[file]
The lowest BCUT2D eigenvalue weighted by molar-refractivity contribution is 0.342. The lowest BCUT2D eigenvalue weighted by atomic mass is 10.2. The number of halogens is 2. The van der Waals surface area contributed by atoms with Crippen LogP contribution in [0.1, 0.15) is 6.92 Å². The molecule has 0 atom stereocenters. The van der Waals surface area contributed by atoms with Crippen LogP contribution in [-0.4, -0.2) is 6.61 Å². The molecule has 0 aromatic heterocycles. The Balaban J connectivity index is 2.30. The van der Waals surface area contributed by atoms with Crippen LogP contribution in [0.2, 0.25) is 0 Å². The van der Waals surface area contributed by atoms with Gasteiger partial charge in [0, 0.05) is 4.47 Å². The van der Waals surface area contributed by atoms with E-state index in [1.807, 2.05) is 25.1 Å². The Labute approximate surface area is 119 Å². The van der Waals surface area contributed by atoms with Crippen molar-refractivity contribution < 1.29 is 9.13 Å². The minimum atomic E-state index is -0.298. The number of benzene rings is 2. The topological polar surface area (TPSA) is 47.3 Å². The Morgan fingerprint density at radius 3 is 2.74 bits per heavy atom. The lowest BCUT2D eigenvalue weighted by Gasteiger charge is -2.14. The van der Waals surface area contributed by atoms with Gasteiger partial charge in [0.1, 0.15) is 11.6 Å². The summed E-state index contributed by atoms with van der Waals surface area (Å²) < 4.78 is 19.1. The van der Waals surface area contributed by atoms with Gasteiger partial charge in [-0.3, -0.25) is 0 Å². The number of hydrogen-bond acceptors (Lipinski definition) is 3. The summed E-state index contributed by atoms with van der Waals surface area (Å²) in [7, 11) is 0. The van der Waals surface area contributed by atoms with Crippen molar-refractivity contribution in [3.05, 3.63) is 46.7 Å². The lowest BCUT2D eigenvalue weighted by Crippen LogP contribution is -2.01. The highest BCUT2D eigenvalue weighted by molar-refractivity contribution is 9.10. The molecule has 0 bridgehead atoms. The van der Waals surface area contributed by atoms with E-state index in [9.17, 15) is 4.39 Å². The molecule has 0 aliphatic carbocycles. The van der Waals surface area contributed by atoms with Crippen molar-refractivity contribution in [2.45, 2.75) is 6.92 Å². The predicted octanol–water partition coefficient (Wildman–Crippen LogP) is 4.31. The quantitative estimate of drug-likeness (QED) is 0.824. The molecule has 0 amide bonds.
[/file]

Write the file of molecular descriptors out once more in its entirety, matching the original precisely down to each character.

The lowest BCUT2D eigenvalue weighted by molar-refractivity contribution is 0.342. The lowest BCUT2D eigenvalue weighted by atomic mass is 10.2. The number of halogens is 2. The van der Waals surface area contributed by atoms with Crippen LogP contribution in [0.1, 0.15) is 6.92 Å². The molecule has 0 atom stereocenters. The van der Waals surface area contributed by atoms with Crippen LogP contribution in [-0.4, -0.2) is 6.61 Å². The molecule has 0 aromatic heterocycles. The Balaban J connectivity index is 2.30. The van der Waals surface area contributed by atoms with Crippen LogP contribution in [0.2, 0.25) is 0 Å². The van der Waals surface area contributed by atoms with Gasteiger partial charge in [0, 0.05) is 4.47 Å². The van der Waals surface area contributed by atoms with E-state index in [1.807, 2.05) is 25.1 Å². The Labute approximate surface area is 119 Å². The van der Waals surface area contributed by atoms with Crippen molar-refractivity contribution < 1.29 is 9.13 Å². The minimum atomic E-state index is -0.298. The number of benzene rings is 2. The topological polar surface area (TPSA) is 47.3 Å². The Morgan fingerprint density at radius 3 is 2.74 bits per heavy atom. The lowest BCUT2D eigenvalue weighted by Gasteiger charge is -2.14. The van der Waals surface area contributed by atoms with Gasteiger partial charge in [0.1, 0.15) is 11.6 Å². The summed E-state index contributed by atoms with van der Waals surface area (Å²) < 4.78 is 19.1. The van der Waals surface area contributed by atoms with Gasteiger partial charge in [-0.3, -0.25) is 0 Å². The number of hydrogen-bond acceptors (Lipinski definition) is 3. The summed E-state index contributed by atoms with van der Waals surface area (Å²) in [7, 11) is 0. The van der Waals surface area contributed by atoms with Crippen molar-refractivity contribution in [3.05, 3.63) is 46.7 Å². The lowest BCUT2D eigenvalue weighted by Crippen LogP contribution is -2.01. The highest BCUT2D eigenvalue weighted by molar-refractivity contribution is 9.10. The molecule has 0 bridgehead atoms. The van der Waals surface area contributed by atoms with E-state index in [9.17, 15) is 4.39 Å². The molecule has 0 aliphatic carbocycles. The van der Waals surface area contributed by atoms with Crippen molar-refractivity contribution in [2.45, 2.75) is 6.92 Å². The predicted octanol–water partition coefficient (Wildman–Crippen LogP) is 4.31. The quantitative estimate of drug-likeness (QED) is 0.824. The molecule has 0 amide bonds.